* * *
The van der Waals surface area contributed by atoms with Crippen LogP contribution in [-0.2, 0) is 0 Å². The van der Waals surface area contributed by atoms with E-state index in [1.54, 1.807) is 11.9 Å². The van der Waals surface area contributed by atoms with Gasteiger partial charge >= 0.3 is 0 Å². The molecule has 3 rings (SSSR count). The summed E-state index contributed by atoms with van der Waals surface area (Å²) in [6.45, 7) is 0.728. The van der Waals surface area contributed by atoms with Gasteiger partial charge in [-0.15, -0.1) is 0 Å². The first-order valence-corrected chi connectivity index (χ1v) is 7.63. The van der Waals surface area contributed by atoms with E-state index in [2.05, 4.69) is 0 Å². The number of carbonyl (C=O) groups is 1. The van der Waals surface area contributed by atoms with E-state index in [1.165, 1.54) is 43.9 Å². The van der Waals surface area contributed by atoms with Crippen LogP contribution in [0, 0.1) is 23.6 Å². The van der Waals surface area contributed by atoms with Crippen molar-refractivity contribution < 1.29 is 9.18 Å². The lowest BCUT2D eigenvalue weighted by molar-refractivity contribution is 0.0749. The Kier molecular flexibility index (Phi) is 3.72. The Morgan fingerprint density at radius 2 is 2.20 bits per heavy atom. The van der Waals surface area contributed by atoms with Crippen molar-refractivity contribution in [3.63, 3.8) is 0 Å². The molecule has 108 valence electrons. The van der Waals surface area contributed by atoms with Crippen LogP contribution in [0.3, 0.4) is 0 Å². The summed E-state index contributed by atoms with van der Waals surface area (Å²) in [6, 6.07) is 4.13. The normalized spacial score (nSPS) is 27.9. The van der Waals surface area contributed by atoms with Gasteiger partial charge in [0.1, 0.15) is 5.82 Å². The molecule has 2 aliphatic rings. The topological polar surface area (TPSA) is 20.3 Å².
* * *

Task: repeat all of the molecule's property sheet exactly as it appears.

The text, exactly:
The van der Waals surface area contributed by atoms with Crippen LogP contribution in [-0.2, 0) is 0 Å². The van der Waals surface area contributed by atoms with E-state index in [1.54, 1.807) is 11.9 Å². The van der Waals surface area contributed by atoms with Gasteiger partial charge >= 0.3 is 0 Å². The molecule has 3 rings (SSSR count). The summed E-state index contributed by atoms with van der Waals surface area (Å²) in [6.45, 7) is 0.728. The van der Waals surface area contributed by atoms with Gasteiger partial charge in [-0.15, -0.1) is 0 Å². The first-order valence-corrected chi connectivity index (χ1v) is 7.63. The van der Waals surface area contributed by atoms with E-state index in [2.05, 4.69) is 0 Å². The number of carbonyl (C=O) groups is 1. The van der Waals surface area contributed by atoms with E-state index in [1.165, 1.54) is 43.9 Å². The van der Waals surface area contributed by atoms with Crippen LogP contribution in [0, 0.1) is 23.6 Å². The van der Waals surface area contributed by atoms with Crippen molar-refractivity contribution < 1.29 is 9.18 Å². The lowest BCUT2D eigenvalue weighted by molar-refractivity contribution is 0.0749. The Kier molecular flexibility index (Phi) is 3.72. The Morgan fingerprint density at radius 2 is 2.20 bits per heavy atom. The van der Waals surface area contributed by atoms with Crippen molar-refractivity contribution in [3.63, 3.8) is 0 Å². The molecule has 108 valence electrons. The van der Waals surface area contributed by atoms with Crippen LogP contribution in [0.3, 0.4) is 0 Å². The summed E-state index contributed by atoms with van der Waals surface area (Å²) in [6, 6.07) is 4.13. The normalized spacial score (nSPS) is 27.9. The van der Waals surface area contributed by atoms with Gasteiger partial charge in [0.1, 0.15) is 5.82 Å². The molecule has 2 aliphatic rings. The topological polar surface area (TPSA) is 20.3 Å².